Q: How can dreams best be used to evolve one’s spiritual being?
A: Maybe it’s because I just got back from my weekly yoga class at the Y, but for some reason your question makes me think of downward facing dogs and backbends. Hang in there with me for a moment, Evolving, Dear. That’s not as random as it might at first sound.
You see, we’re supposed to do yoga to become enlightened, right? We know there’s gotta be deep wisdom scrawled in Sanskrit somewhere between all those forward folds and cobra poses. But face it. We also love yoga because it’s a great excuse to buy fabulous form-fitting flared-at-the-knee Capris and pretty little Spandex tops. (Or is that just me and some elephant-headed god is going to toss a bolt of lightning at me for my blasphemous remarks? No worries. I’m willing to risk it for you, Evolving One).
The point is that just as some yoginis (yes, I’m guilty as charged) can turn this deep spiritual practice into an excuse to get a little fashion-crazy, so with dreaming too it’s easy to get lost in the metaphorical bling of the exercise. For example, some dreamers–(yup, I’m guilty as charged once more), can get so caught up in amassing closets full of dream journals, or flaunting their lucid dreaming prowess–that they seem to forget what we’re doing dreamwork for anyway.
But, Evolving one, as you seem to suspect, dreams are about more than just consciousness aerobics. In fact, as much as I love showing off my knowledge of Greek mythology as I delve into a dream’s archetypes and allusions, the real reason I’m hooked on them is that in dreams I get to slip into state of being in which consciousness is as detached from my physical body as it can get without me breaking any laws or checking out for good.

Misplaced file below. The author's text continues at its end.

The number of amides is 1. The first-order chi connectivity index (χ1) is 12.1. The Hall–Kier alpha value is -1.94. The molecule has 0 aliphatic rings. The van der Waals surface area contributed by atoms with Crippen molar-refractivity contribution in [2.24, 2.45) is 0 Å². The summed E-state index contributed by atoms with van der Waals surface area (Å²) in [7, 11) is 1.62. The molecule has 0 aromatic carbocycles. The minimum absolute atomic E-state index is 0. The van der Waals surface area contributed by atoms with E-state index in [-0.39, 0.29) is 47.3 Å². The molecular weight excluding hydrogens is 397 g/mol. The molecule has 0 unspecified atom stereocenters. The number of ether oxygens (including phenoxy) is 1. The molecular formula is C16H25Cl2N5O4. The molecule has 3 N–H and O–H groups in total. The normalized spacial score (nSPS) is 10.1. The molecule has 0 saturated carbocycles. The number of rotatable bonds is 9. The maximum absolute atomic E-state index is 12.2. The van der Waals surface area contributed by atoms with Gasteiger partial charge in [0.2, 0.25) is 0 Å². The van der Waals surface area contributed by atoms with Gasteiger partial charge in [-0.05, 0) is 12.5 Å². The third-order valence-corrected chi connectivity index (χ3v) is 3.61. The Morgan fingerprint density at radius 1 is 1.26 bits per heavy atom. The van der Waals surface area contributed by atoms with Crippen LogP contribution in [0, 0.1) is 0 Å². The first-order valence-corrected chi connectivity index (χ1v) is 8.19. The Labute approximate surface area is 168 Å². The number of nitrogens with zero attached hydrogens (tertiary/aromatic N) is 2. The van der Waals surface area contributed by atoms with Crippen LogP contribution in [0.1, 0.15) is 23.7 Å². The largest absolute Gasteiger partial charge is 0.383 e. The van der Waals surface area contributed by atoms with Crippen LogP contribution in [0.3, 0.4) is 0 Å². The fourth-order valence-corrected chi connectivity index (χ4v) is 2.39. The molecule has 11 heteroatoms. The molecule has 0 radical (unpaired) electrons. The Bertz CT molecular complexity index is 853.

Dreams are in fact a nightly invitation to a spiritual training ground that’s as rigorous and profound as any master yoga class. It’s up to us to accept the challenge and deepen our experience.
Let’s go back to the sticky mat for a moment. In yoga class the teacher cheerfully invites us to bend our bodies into seemingly impossible contortions. Then, in the face of our burning muscles and shrieking joints she offers breezy instructions like: “Notice your body’s resistance, bring your breath to that area, and simply soften and release.”
At first you think she’s some kind of saccharine sweet sadist, but you go ahead and do what she says and next thing you know you can touch your toes, arc up into a backbend, or sit in full lotus position.
Let’s apply this same instructions to dreams and watch our spirits evolve. Try it: When you find yourself face to face with a monster, an enemy, or a dream character you have nothing but scorn for … soften and release. Consider the possibility that perhaps the character who represents you in the dream is wrong, and that the toothless old woman or the axe-wielding wild man in your nightmare is right. Where can you soften your resistance to a dream scenario? Where can you release a habitual judgments or attitudes and open to new points of view? Apply this principle to even the most mundane dream and the results can be soul-shaking and supremely growthful.
For me, a terrifying dream of being chased by a band of killers while I sped past a student from my poetry class, literally woke me up to the fact that if I didn’t start honoring my inner artist, I’d be murdering a precious part of myself.
A client I recently worked with found that the repulsive man who stormed into her home in her dream was really asking her to accept her own imperfections and embrace a more laissez faire attitude, rather than clinging to her impossible-to-meet joy-crushing standards.
Look into your dream, find the point of conflict, then breathe, soften, and release.
Yeah, I know, that’s more difficult than enduring the burn of chair pose. Ever hear of growing pains? Uh huh. Spiritual and emotional growth is uncomfortable, too, but if you breathe into the discomfort you’ll find yourself becoming increasingly (spiritually) flexible. You’re softening your identification with your ego and starting to align with your deep, divine, core. You’re taking an evolved stance, Evolving One, which is expansive, nonjudgmental, curious, and joyful.
Downward facing dog, anyone?